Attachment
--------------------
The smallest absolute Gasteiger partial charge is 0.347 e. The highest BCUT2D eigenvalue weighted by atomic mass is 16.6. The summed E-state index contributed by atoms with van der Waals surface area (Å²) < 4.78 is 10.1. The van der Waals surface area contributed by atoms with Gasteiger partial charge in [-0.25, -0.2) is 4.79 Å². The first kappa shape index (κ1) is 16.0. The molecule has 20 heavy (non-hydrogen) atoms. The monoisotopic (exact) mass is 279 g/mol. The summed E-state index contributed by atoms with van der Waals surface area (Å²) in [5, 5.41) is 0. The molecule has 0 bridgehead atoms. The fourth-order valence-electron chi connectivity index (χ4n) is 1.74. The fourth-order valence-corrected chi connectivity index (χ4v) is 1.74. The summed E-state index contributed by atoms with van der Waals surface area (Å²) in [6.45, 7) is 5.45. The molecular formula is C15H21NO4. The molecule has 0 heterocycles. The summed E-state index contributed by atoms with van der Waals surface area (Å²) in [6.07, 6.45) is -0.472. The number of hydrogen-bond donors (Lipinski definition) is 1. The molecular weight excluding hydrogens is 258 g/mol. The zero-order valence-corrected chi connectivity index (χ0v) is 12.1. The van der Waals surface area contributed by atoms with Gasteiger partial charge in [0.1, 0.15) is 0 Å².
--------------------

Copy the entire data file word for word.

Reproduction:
The smallest absolute Gasteiger partial charge is 0.347 e. The highest BCUT2D eigenvalue weighted by atomic mass is 16.6. The summed E-state index contributed by atoms with van der Waals surface area (Å²) < 4.78 is 10.1. The van der Waals surface area contributed by atoms with Gasteiger partial charge in [-0.25, -0.2) is 4.79 Å². The first kappa shape index (κ1) is 16.0. The molecule has 20 heavy (non-hydrogen) atoms. The monoisotopic (exact) mass is 279 g/mol. The summed E-state index contributed by atoms with van der Waals surface area (Å²) in [5, 5.41) is 0. The molecule has 0 bridgehead atoms. The fourth-order valence-electron chi connectivity index (χ4n) is 1.74. The fourth-order valence-corrected chi connectivity index (χ4v) is 1.74. The summed E-state index contributed by atoms with van der Waals surface area (Å²) in [6.45, 7) is 5.45. The molecular formula is C15H21NO4. The molecule has 0 heterocycles. The summed E-state index contributed by atoms with van der Waals surface area (Å²) in [6.07, 6.45) is -0.472. The number of hydrogen-bond donors (Lipinski definition) is 1. The molecular weight excluding hydrogens is 258 g/mol. The zero-order valence-corrected chi connectivity index (χ0v) is 12.1. The van der Waals surface area contributed by atoms with Gasteiger partial charge in [0.1, 0.15) is 0 Å².